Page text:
Divine Comedy-I: Inferno


  1. ^ There are many English translations of this famous line. Some examples include
    • All hope abandon, ye who enter here – Henry Francis Cary (1805–1814)
    • All hope abandon, ye who enter in! – Henry Wadsworth Longfellow (1882)
    • Leave every hope, ye who enter! – Charles Eliot Norton (1891)
    • Leave all hope, ye that enter – Carlyle-Okey-Wicksteed (1932)
    • Lay down all hope, you that go in by me. – Dorothy L. Sayers (1949)
    • Abandon all hope, ye who enter here – John Ciardi (1954)
    • Abandon every hope, you who enter. – Charles S. Singleton (1970)
    • No room for hope, when you enter this place – C. H. Sisson (1980)
    • Abandon every hope, who enter here. – Allen Mandelbaum (1982)
    • Abandon all hope, you who enter here. – Robert Pinsky (1993); Robert Hollander (2000)
    • Abandon every hope, all you who enter – Mark Musa (1995)
    • Abandon every hope, you who enter. – Robert M. Durling (1996)
    Verbatim, the line translates as "Leave (lasciate) every (ogne) hope (speranza), ye (voi) that (ch') enter (intrate)."
  2. ^ Mandelbaum, note to his translation, p. 357 of the Bantam Dell edition, 2004, says that Dante may simply be preserving an ancient conflation of the two deities; Peter Bondanella in his note to the translation of Henry Wadsworth Longfellow, The Inferno: Dante Alighieri (Barnes & Noble Classics, 2003), pp. 202–203, thinks Plutus is meant, since Pluto is usually identified with Dis, and Dis is a distinct figure.
  3. ^ The punishment of immersion was not typically ascribed in Dante's age to the violent, but the Visio attaches it to those who facere praelia et homicidia et rapinas pro cupiditate terrena ("make battle and murder and rapine because of worldly cupidity"). Theodore Silverstein (1936), "Inferno, XII, 100–126, and the Visio Karoli Crassi," Modern Language Notes, 51:7, 449–452, and Theodore Silverstein (1939), "The Throne of the Emperor Henry in Dante's Paradise and the Mediaeval Conception of Christian Kingship," Harvard Theological Review, 32:2, 115–129, suggests that Dante's interest in contemporary politics would have attracted him to a piece like the Visio. Its popularity assures that Dante would have had access to it. Jacques Le Goff, Goldhammer, Arthur, tr. (1986), The Birth of Purgatory (Chicago: University of Chicago Press, ISBN 0-226-47083-0), states definitively that ("we know [that]") Dante read it.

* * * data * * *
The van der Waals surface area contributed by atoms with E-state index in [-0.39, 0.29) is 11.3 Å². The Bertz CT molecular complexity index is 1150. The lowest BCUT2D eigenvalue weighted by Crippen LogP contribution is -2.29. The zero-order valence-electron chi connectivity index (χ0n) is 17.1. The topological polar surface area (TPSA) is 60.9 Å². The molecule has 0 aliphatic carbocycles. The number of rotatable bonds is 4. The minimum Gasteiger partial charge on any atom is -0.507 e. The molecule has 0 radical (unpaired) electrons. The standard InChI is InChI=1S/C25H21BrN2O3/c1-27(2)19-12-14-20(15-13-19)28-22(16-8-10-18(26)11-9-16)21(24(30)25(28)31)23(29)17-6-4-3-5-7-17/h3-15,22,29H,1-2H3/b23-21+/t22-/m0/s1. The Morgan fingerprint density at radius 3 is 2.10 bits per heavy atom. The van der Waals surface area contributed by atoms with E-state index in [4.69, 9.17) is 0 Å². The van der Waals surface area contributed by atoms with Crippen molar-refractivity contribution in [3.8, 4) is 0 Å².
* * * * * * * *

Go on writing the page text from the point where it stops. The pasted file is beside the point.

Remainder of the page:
4. ^ Allen Mandelbaum on Canto XXI, lines 112–114: "the bridges of Hell crumbled 1266 years ago – at a time five hours later than the present hour yesterday. Dante held that Christ died after having completed 34 years of life on this earth – years counted from the day of the Incarnation. Luke affirms that the hour of His death was the sixth – that is, noon. If this is the case, then Malacoda is referring to a time which is 7 AM, five hours before noon on Holy Saturday."[87]

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